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The Federal Tort Claims Act (FTCA) allows a plaintiff to bring certain state-law tort claims against the United States for torts committed by federal employees acting within the scope of their employment if the plaintiff alleges six statutory elements of an actionable claim, 28 U.S.C. 1346(b). The judgment in an action under section 1346(b) bars “any action by the claimant” involving the same subject matter against the federal employee whose act gave rise to the claim. King sued the government under the FTCA after a violent encounter with federal task force members and sued the officers individually under “Bivens.” The district court dismissed his FTCA claims, holding that the government was immune because the officers were entitled to qualified immunity under Michigan law, then dismissed King’s Bivens claims. The Sixth Circuit found that the dismissal of King’s FTCA claims did not trigger the judgment bar to block his Bivens claims.A unanimous Supreme Court reversed. The dismissal was a judgment on the merits of the FTCA claims that can trigger the judgment bar, similar to common-law claim preclusion. Whether the undisputed facts established all the elements of King’s FTCA claims is a quintessential merits decision. The court also determined that it lacked subject-matter jurisdiction because, in the unique context of the FTCA, all elements of a meritorious claim are also jurisdictional. Generally, a court may not issue a ruling on the merits when it lacks subject-matter jurisdiction, but when pleading a claim and pleading jurisdiction entirely overlap, a ruling that the court lacks subject-matter jurisdiction may simultaneously be a judgment on the merits. View "Brownback v. King" on Justia Law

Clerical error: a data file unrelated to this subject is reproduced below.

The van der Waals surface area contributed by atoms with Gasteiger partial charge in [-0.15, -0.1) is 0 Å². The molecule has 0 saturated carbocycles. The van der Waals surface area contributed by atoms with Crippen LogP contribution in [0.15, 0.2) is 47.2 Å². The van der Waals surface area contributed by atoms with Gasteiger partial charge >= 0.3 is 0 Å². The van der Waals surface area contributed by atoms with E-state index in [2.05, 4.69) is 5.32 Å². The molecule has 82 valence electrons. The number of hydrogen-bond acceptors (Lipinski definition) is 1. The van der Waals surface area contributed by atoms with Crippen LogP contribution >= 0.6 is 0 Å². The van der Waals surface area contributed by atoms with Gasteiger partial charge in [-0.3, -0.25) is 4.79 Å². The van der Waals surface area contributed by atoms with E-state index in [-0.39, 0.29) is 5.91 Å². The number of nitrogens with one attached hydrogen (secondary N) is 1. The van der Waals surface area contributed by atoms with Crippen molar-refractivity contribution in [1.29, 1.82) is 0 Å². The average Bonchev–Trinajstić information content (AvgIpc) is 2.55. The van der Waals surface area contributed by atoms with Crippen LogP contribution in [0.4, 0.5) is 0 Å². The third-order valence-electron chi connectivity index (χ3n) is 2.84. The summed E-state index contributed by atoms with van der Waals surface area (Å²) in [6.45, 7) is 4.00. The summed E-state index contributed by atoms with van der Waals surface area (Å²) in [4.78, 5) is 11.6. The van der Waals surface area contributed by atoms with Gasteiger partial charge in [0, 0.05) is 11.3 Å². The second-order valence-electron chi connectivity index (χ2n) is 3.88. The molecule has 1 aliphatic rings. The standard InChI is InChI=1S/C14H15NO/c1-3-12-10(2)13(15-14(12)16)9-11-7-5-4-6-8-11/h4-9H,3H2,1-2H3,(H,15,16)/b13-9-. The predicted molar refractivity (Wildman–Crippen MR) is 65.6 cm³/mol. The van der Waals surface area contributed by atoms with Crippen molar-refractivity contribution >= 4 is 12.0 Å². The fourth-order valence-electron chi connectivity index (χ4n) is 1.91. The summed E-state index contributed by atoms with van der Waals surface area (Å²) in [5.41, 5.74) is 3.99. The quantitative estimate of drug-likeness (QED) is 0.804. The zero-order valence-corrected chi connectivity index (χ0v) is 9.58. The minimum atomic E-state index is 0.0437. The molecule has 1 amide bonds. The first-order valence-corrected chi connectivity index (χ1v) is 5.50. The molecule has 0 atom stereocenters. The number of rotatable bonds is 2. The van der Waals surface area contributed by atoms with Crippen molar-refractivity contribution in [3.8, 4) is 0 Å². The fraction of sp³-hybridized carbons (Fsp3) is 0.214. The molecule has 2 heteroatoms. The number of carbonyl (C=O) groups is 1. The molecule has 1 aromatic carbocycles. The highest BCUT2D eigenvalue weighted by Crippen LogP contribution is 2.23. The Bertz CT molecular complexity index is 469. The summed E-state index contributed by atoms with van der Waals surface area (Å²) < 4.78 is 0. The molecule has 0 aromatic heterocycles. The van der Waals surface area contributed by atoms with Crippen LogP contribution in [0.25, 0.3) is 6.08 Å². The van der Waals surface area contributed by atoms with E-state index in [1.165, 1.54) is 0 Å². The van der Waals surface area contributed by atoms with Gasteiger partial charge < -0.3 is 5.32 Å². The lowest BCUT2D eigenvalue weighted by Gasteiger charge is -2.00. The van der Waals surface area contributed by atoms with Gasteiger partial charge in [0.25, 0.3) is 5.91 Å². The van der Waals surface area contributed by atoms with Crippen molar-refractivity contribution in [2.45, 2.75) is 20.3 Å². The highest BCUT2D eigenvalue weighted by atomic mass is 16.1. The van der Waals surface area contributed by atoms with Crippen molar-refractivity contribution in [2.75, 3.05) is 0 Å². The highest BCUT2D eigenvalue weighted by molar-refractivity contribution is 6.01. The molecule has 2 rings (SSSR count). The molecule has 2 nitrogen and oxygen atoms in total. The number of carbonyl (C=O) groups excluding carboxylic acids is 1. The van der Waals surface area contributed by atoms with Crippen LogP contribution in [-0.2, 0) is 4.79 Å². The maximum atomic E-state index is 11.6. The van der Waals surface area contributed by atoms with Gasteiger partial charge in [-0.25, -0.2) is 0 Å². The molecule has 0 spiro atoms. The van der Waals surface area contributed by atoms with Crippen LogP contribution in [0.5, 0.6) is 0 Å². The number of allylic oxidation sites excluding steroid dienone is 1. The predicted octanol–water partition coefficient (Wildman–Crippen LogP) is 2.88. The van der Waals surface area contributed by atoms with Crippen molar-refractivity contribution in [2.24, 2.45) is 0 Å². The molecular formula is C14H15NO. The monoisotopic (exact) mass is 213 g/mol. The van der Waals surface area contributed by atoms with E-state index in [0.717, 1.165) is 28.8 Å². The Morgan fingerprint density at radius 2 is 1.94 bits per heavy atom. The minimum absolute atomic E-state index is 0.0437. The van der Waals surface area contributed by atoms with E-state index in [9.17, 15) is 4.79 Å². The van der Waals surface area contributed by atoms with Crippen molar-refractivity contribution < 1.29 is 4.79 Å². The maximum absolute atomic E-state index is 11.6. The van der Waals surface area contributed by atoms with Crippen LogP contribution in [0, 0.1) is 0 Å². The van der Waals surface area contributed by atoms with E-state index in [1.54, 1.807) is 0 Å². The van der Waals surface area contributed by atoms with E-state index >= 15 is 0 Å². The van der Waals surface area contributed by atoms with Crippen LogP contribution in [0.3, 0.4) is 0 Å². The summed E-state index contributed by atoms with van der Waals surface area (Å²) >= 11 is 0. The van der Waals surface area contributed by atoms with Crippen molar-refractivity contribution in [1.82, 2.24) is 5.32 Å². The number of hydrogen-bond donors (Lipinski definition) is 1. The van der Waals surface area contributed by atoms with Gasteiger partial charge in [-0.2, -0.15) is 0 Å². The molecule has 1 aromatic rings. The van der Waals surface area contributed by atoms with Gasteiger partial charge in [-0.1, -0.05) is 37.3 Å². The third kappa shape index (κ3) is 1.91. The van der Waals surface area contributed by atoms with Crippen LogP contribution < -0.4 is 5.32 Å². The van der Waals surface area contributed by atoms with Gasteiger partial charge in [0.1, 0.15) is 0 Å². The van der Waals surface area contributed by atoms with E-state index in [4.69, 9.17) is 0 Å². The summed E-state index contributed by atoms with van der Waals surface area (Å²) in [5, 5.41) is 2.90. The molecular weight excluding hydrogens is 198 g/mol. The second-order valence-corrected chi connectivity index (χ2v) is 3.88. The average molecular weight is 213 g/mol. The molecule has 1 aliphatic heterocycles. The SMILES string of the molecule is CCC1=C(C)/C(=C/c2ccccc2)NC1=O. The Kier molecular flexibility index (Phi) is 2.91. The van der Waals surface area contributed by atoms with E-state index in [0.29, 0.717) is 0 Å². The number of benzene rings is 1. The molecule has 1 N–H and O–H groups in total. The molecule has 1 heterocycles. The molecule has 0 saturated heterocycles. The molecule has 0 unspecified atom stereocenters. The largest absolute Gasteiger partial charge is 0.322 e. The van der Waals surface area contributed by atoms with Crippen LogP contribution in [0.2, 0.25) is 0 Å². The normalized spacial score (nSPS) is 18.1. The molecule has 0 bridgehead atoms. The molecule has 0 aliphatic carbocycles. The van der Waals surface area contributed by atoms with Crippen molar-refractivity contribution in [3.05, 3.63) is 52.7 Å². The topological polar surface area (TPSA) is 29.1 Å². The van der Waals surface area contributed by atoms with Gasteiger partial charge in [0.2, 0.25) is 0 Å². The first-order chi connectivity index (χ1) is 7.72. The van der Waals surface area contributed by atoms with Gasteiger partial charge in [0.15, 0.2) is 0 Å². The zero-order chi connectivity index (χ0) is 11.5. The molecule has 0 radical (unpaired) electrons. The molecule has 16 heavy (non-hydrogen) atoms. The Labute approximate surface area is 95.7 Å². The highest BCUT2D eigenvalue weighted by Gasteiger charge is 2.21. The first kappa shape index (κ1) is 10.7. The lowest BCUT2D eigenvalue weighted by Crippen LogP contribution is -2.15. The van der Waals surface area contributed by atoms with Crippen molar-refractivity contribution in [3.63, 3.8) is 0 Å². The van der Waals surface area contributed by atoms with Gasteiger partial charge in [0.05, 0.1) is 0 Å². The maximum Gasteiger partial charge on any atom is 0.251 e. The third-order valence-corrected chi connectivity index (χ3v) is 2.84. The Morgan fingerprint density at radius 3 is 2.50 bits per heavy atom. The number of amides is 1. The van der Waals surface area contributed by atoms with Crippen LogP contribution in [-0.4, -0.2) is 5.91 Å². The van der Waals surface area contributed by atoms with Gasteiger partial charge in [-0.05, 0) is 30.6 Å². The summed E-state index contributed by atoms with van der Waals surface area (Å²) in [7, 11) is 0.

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The Federal Tort Claims Act (FTCA) allows a plaintiff to bring certain state-law tort claims against the United States for torts committed by federal employees acting within the scope of their employment if the plaintiff alleges six statutory elements of an actionable claim, 28 U.S.C. 1346(b). The judgment in an action under section 1346(b) bars “any action by the claimant” involving the same subject matter against the federal employee whose act gave rise to the claim. King sued the government under the FTCA after a violent encounter with federal task force members and sued the officers individually under “Bivens.” The district court dismissed his FTCA claims, holding that the government was immune because the officers were entitled to qualified immunity under Michigan law, then dismissed King’s Bivens claims. The Sixth Circuit found that the dismissal of King’s FTCA claims did not trigger the judgment bar to block his Bivens claims.A unanimous Supreme Court reversed. The dismissal was a judgment on the merits of the FTCA claims that can trigger the judgment bar, similar to common-law claim preclusion. Whether the undisputed facts established all the elements of King’s FTCA claims is a quintessential merits decision. The court also determined that it lacked subject-matter jurisdiction because, in the unique context of the FTCA, all elements of a meritorious claim are also jurisdictional. Generally, a court may not issue a ruling on the merits when it lacks subject-matter jurisdiction, but when pleading a claim and pleading jurisdiction entirely overlap, a ruling that the court lacks subject-matter jurisdiction may simultaneously be a judgment on the merits. View "Brownback v. King" on Justia Law